By 1920, the internal combustion engine had progressed to such a point that the steam car was made almost obsolete. The automobile and the gasoline internal combustion engine were a powerful combination that is still the standard today.
Here, Emmet L. Reed, laboratory assistant at the U.S. Bureau of Standards, uses a special microscope to measure the degree of wear that substitute gasoline produced on an automobile engine cylinder circa 1940.
Following the invention of the gasoline engine, people really started buying cars. By the early 1900s, gasoline cars were hot, outselling everything else. As the market grew, and the popularity of the car spread, a new method of fast, more efficient production was needed.
Integration of assembly lines and mass production soon had cars flowing out of the factories at a much faster pace.
Power steering systems have been around since the beginning of the automobile, but were always far too expensive to be commercially viable.
Chrysler introduced the first commercially available passenger car power steering system on the 1951 Chrysler Imperial under the name "Hydraguide" -- another step in making cars easier to operate and more accessible to just about anyone.
Research has shown that lap/shoulder seat belts, when used, reduce the risk of fatal injury to front-seat passenger car occupants by 45 percent and the risk of moderate-to-critical injury by 50 percent.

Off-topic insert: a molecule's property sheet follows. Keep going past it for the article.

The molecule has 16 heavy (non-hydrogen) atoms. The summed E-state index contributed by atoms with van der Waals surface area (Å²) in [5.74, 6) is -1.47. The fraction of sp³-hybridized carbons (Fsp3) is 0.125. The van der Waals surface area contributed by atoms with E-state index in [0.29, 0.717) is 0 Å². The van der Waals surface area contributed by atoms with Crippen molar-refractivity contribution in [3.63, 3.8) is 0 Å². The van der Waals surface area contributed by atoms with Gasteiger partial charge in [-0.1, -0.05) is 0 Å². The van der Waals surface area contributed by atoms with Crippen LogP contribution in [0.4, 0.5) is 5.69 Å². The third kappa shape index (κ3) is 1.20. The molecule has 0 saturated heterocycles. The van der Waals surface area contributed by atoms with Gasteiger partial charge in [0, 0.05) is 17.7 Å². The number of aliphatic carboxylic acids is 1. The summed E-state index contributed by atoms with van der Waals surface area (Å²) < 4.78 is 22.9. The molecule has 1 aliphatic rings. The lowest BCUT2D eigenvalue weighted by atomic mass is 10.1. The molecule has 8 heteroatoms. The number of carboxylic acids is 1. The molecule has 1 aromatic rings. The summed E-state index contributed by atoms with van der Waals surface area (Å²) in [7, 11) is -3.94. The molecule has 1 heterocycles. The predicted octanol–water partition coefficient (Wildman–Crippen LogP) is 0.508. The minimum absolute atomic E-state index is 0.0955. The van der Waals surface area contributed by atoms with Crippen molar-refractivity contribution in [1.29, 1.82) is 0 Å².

According to the National Organizations for Youth Safety, ejection from the vehicle is one of the most severe events that can happen to a person in a car crash. In fatal crashes in 2008, 77 percent of passenger vehicle occupants who were totally ejected from the vehicle were killed.
Broad commercial adoption of airbags occurred in the late 1980s with a driver airbag, and front passenger airbags on some cars, making cars much safer, saving thousands of lives each year.
Crash test dummies involved in a side impact collision demonstrate General Motors' new front center air bag, the industry's first inflatable center restraint designed to help protect drivers and front passengers in side impact crashes in 2011.
Today, safety innovation continues. Tesla recently released data about crash tests, showing that it not only earned 5-star ratings from NHTSA in every category, but proved to be safer than any other car on the road.
While there were a few electronic braking systems in the 1960s, Mercedes-Benz was the first to install Antilock Braking Systems (ABS) on production cars in 1978. The computerized braking systems help maintain control while stopping and integrate additional stability control and roll mitigation technologies.
Here, an employee of the Quattro AG, a subsidiary of Audi, works on the brakes of an Audi R8 on the assembly line in the plant at Neckarsulm, Germany.
For the most part, the engines that power our cars have remained remarkably unchanged through the years, but in recent years the electric engine and hybrid electric/gasoline engines have become more popular.
Today's mapping technologies mean we can figure out how to get just about anywhere, anytime without getting lost. Many of the more advanced modern cars have large onscreen displays that put navigation via the Global Positioning System front and center.